Supreme Court decides immigration cases regarding deportation for statutory rape, false procuring of citizenship, and transmission of citizenship through unwed parents
The U.S. Supreme Court recently issued three immigration-related decisions.
The Court held a felony conviction under a state statute criminalizing consensual sex with a minor 16 years old or older will not generally be considered an “aggravated felony” of “sexual abuse of minor” for deportation purposes, though there may be exceptions for perpetrators in a position of trust or other situations.
In a second case, the Court held that the federal statute which makes it a crime to procure citizenship contrary to law requires that the Government establish that the illegal act by the defendant played some role in the defendant’s acquiring citizenship.
Lastly, the Court held that a federal law which allows unwed mothers to transmit their U.S. citizenship to their children born outside the U.S. under more favorable terms than unwed fathers violates equal protection. But the remedy is to apply the more restrictive unwed-father rule to everyone, not the more favorable unwed-mother rule.
Consensual sex with minor 16 or over is not generally an “aggravated felony”
In Esquivel-Quintana v. Sessions, decided May 30, a unanimous Court held that a felony conviction under a state statute criminalizing consensual sex with a minor 16 years of age or older was not an “aggravated felony” of “sexual abuse of minor,” which triggered deportation.
Under the Immigration and Nationality Act, aliens convicted of an aggravated felony after admission to the U.S. may be removed if they are convicted of an “aggravated felony.” “Sexual abuse of a minor” is listed as one of the crimes that constitutes an “aggravated felony.” However, the INA does not further define sexual abuse of a minor.
Juan Esquivel-Quintana was a lawful permanent resident of the U.S. He was convicted under a state statute which criminalized sexual intercourse “with a minor who is more than three years younger than the perpetrator.” The law defined “minor” as a person under age 18. The U.S. sought to deport him.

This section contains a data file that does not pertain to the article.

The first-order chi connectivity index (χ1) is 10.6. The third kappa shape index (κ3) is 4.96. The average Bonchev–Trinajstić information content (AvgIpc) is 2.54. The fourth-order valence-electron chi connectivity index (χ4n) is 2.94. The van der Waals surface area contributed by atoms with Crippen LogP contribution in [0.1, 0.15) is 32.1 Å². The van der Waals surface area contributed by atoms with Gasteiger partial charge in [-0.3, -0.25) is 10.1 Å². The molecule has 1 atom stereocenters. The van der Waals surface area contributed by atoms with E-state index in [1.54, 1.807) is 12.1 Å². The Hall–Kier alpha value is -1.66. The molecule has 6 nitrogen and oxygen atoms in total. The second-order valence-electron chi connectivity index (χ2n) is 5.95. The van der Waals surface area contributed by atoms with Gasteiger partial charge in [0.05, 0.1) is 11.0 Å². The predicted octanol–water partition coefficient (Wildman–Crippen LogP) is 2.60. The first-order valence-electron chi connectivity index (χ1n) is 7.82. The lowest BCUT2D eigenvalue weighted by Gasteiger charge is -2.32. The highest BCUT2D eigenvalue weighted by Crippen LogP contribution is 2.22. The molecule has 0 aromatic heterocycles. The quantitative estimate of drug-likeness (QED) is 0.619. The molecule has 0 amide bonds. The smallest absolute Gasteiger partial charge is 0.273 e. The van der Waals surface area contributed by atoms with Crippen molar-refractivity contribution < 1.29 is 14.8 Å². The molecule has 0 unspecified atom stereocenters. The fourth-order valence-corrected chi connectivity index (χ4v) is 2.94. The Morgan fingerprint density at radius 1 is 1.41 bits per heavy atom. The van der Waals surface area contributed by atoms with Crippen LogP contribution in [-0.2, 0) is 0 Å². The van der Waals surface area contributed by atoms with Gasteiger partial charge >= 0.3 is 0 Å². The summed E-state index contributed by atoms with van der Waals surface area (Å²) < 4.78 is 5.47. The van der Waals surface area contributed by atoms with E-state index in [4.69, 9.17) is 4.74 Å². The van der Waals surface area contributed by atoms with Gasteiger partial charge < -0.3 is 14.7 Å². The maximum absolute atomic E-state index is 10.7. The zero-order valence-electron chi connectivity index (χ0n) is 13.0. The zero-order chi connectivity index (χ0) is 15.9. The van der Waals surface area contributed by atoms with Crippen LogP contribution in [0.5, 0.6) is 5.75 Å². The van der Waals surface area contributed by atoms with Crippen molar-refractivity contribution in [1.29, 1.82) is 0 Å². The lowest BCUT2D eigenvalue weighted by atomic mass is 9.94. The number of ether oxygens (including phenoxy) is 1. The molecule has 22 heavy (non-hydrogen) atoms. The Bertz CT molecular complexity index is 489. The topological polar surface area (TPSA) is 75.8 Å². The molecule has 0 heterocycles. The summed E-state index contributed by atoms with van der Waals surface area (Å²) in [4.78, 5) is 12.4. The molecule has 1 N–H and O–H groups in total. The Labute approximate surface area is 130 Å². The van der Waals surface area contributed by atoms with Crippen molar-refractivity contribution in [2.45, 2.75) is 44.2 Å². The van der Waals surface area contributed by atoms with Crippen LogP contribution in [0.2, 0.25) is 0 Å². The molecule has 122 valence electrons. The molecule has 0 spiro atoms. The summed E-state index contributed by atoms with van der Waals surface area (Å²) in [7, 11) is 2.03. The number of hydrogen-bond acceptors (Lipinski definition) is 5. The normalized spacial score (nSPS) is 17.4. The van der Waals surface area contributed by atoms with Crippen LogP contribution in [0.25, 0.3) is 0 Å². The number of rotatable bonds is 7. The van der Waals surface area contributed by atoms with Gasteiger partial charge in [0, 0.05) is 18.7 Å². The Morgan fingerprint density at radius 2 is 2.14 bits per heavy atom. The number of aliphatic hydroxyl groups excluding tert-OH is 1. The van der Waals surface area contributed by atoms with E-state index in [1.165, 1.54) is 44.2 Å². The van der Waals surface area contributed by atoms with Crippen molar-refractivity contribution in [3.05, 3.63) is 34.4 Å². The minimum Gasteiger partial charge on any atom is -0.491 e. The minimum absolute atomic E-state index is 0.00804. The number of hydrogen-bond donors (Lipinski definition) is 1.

Under INA, aliens are removable based on the nature of their convictions, not based on their actual conduct. Thus, courts use a “categorical approach” by looking at the statute of conviction to determine if it is one requiring removal, not the specific facts of the underlying crime. The question is whether the state statute defining the crime of conviction categorically fits within the “generic” federal definition of the corresponding “aggravated felony.”
Here, the statute at issue would criminalize sexual intercourse between a 21-year-old and a 17-year-old. However, the “generic federal definition of sexual abuse of a minor requires that the victim be younger than 16,” the Court held. Because the state statute does not categorically fall within that definition, a conviction under it is not an “aggravated felony.”
Although the age of consent for statutory rape purposes varies by jurisdiction, “reliable dictionaries” at the time sexual abuse of a minor was added to INA in 1996 – and today – indicate that the “generic” age of consent is 16, the Court said. In addition, thirty-one states and the District of Columbia set the age of consent at 16 in 1996.
The Court noted, however, that there may be exceptions to 16 being the age of consent. Many jurisdictions set a different age when the perpetrator and victim are in a special position of trust. “Accordingly, the generic crime of sexual abuse of a minor may include a different age of consent where the perpetrator and victim are in a significant relationship of trust,” the Court said.
Also, “[w]e leave for another day whether the generic offense requires a particular age differential between the victim and the perpetrator, and whether the generic offense encompasses sexual intercourse involving victims over the age of 16 that is abusive because of the nature of the relationship between the participants.”
“We hold [only] that in the context of statutory rape offenses focused solely on the age of the participants, the generic federal definition of ‘sexual abuse of a minor’ … requires the age of the victim to be less than 16,” the Court concluded.
Illegally Procuring Citizenship
In Maslenjak v. United States, decided June 22, a six-Justice majority, with the three other justices concurring, held that 18 U.S.C. Sec. 1425(a), which makes it a crime to “knowingly procure, contrary to law, the naturalization of any person” requires the Government to prove that the illegal act played some role in the defendant’s acquisition of their own citizenship. A naturalized citizen convicted under the statute automatically has their citizenship revoked.
“When the illegal act is a false statement, that means demonstrating that the defendant lied about facts that would have mattered to an immigration official, because they would have justified denying naturalization or would predictably have led to other facts warranting that result,” the Court held.